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May 4, 2017

Do you really need a high density data center?

It never ceases to amaze me how many vendors tout a “one size fits all” solution. Even in a certain sector or company, the needs are varied. Across hundreds of data centers the needs are even more varied. If we look at typical Watts per cabinet, the international average is 5.5-6.0. This is certainly not what we would deem high density. Many colocation and hosted facilities are designed to these lower numbers as well. If you need more power, you simply rent more space. If you talk to any colo provider, they will be the first to tell you that managing power across all customers is a full time job as none of the cages require the same power requirements.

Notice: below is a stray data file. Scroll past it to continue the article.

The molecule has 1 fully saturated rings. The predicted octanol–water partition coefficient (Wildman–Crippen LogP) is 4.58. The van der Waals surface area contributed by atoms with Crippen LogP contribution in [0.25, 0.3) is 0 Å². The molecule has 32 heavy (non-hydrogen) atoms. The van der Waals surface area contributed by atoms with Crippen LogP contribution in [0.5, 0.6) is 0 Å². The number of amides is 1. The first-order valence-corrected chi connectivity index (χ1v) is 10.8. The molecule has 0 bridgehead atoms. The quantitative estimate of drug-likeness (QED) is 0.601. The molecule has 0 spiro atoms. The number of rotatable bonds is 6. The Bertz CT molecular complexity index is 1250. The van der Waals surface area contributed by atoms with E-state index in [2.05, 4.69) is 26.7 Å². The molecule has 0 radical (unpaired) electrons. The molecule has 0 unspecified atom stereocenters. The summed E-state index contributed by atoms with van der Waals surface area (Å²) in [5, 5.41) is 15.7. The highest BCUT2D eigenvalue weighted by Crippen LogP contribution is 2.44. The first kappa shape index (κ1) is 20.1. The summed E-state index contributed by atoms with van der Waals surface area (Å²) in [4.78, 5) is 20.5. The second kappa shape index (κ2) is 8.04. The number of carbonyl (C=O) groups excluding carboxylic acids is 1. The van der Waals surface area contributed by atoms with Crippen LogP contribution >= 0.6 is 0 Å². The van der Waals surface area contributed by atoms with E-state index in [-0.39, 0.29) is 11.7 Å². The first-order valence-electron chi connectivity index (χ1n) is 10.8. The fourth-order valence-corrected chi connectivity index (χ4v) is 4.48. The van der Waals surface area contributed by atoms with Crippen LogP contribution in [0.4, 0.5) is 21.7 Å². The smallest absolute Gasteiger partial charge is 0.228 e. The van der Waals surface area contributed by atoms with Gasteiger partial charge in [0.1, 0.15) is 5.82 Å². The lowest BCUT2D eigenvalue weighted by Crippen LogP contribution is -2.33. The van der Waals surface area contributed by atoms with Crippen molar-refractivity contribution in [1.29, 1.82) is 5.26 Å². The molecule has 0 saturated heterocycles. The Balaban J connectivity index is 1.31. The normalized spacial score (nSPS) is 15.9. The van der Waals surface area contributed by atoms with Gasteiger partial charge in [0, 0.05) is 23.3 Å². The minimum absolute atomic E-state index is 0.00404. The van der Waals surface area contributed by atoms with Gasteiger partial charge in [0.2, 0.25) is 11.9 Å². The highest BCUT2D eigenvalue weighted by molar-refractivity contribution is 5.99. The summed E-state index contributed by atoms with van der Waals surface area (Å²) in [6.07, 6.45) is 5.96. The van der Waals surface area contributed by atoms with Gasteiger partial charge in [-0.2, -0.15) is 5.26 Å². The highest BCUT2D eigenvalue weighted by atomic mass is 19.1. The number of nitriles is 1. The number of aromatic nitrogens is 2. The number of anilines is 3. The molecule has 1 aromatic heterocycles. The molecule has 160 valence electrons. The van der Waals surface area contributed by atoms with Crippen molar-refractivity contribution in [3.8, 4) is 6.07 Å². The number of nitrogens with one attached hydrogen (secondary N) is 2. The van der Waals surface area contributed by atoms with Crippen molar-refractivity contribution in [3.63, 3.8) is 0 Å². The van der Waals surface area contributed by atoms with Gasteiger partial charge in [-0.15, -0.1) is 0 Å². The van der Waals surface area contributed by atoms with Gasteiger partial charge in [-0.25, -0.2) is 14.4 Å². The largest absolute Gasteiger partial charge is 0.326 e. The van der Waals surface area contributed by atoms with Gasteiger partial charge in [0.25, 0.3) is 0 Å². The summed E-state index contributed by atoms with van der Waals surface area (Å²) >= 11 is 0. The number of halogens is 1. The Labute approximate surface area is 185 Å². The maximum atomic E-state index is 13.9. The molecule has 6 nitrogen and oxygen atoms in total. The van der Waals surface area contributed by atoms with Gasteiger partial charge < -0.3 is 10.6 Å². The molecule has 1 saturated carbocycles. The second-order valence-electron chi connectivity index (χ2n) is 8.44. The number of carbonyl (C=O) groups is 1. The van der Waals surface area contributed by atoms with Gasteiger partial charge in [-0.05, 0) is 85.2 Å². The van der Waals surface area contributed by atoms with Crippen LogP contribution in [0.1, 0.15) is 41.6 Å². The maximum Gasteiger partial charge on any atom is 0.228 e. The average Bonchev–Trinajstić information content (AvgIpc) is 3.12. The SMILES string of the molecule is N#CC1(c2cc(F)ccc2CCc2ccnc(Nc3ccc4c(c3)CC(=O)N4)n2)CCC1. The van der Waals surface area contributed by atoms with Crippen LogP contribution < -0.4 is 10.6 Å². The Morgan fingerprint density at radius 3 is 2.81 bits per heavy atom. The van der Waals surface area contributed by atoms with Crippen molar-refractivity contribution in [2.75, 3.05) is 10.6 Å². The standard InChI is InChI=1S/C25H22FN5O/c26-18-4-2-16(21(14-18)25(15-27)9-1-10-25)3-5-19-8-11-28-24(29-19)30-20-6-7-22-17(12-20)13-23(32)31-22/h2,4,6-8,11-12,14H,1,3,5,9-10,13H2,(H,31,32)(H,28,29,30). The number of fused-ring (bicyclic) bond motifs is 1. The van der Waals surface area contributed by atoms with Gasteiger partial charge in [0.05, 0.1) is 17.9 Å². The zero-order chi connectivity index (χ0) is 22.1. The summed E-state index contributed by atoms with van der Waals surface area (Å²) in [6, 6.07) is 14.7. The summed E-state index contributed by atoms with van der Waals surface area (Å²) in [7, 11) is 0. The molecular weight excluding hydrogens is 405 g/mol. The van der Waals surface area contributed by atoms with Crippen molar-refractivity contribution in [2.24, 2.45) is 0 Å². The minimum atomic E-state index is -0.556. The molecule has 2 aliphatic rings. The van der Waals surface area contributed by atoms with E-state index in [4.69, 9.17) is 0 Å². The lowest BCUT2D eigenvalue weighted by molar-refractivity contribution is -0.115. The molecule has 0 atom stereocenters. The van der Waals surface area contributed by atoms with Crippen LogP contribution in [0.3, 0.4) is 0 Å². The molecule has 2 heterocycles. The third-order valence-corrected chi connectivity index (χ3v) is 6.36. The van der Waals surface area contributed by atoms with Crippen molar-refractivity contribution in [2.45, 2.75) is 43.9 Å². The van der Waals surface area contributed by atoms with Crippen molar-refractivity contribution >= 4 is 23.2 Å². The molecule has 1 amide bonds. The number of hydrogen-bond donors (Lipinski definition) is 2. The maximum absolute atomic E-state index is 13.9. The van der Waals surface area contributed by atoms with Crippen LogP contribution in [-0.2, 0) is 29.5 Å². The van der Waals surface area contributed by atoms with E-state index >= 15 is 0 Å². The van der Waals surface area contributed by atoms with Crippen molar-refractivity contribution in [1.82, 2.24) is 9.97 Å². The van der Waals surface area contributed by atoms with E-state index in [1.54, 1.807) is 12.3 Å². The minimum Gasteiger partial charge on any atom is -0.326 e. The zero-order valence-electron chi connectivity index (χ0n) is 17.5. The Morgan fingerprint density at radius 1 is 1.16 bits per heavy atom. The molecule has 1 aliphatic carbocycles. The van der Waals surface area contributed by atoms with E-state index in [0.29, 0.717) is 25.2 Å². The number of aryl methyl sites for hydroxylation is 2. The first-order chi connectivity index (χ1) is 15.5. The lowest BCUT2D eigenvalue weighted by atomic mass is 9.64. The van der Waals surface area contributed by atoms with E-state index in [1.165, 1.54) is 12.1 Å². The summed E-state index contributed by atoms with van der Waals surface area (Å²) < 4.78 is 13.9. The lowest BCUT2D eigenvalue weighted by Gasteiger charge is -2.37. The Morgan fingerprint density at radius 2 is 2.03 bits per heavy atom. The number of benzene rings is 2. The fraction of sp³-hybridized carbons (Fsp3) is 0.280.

When you increase power density, you need to increase cooling capacity as well. Cooling capacity comes at a cost and shouldn’t be implemented across the board if it isn’t needed. There are a plethora of cooling options for data centers these days. For those lucky enough, “free” air cooling can provide a significant savings. I say “free” because the systems certainly isn’t, the filters are not, in fact the only free part about the system is the outside air. This solution won’t work everywhere.

The next option is to use close coupled cooling or as some call it in row cooling. This can be a great solution for high density areas, but the floor space required every other cabinet (typically) can be a prohibiting factor in existing spaces.

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